Thursday, June 20, 2002

In spite of the small craft advisory we head south for one dive on the tanker FW Abrams. After a lumpy ride through the inlet, we arrive at the wreck to find no current and excellent visibility. Although is is dark and overcast you can see the entire wreck as you descend the anchor line. Here we see a large school of Atlantic spadefish obliterating the view of the wreck. Atlantic spadefish on the FW Abrams

Friday, June 21, 2002

Doppler radar for June 21 Happy first day of summer! The small craft advisory combined with the 25 knot winds and torrential downpours finally torpedo our dive plans for the day. The storm cells which previously been moving toward the northeast have switched and are now moving toward the southwest. The local fishing boats are seen going out and returning shortly thereafter.
All good things come to an end and the Delaware contingent (members of the Delaware Underwater Swim Club) gathers for a traditional portrait on the dock along with the Captain and mate. Fond memories of five days of excellent diving will have to last until next year's trip. Members of the DUSC
Sunset over Hatteras Landing What better way to end an excellent week of diving than with a dinner of shrimp, lobster and crawfish etouffee, fine wine and a chocolate monstrosity for dessert at the Austin Creek Grill in Hatteras Landing. Here we see a gorgeous sunset over the boats docked at Hatteras Landing. Until next year....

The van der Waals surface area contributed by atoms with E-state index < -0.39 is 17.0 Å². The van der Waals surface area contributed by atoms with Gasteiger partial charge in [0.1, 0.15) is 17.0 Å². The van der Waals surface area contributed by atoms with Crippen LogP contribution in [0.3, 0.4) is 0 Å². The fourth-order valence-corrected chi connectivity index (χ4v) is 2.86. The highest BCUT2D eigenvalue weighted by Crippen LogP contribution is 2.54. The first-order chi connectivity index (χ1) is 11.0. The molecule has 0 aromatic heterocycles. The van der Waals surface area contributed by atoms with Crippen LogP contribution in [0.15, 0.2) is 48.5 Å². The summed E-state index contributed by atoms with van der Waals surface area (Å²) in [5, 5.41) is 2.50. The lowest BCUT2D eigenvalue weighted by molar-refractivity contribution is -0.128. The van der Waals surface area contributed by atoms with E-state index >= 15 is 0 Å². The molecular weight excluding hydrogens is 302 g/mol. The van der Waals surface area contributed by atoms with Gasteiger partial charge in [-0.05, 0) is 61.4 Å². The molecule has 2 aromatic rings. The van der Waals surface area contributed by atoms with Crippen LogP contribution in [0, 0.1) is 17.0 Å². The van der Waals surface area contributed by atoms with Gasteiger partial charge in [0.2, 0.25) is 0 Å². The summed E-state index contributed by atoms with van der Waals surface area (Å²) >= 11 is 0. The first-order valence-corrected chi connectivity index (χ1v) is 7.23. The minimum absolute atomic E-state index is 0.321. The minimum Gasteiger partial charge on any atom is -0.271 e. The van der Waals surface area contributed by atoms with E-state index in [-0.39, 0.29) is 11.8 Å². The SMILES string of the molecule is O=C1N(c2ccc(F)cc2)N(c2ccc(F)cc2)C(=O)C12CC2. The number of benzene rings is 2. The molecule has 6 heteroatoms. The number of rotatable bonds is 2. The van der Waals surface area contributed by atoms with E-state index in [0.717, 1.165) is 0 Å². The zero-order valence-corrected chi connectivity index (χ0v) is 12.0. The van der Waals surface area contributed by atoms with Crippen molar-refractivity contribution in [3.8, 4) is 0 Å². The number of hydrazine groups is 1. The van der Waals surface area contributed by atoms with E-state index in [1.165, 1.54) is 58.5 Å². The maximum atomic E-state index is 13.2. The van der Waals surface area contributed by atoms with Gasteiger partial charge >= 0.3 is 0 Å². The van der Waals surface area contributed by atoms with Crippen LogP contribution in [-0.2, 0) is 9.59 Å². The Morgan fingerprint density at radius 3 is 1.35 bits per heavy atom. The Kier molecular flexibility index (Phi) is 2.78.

Links of Interest

First Week


Seaquest II The Sea Quest II is a 47 ft. Neuville aluminum dive boat. The Captain is Jerry Smith who has four years US Naval Service experience, has been a certified diver since 1982, and has been licensed by the US Coast Guard since 1984. Click on the picture for more information.
Fields Fields is an oceanfront cottage in Atlantic Beach. 5 Bedrooms, 2 1/2 bathrooms, maximum occupancy 14, 4 Doubles, 1 Queen, 5 Twins, central heat/air conditioning, microwave, TV, phone, oceanfront deck with rocking chairs, near fishing pier. Click on the picture for more information.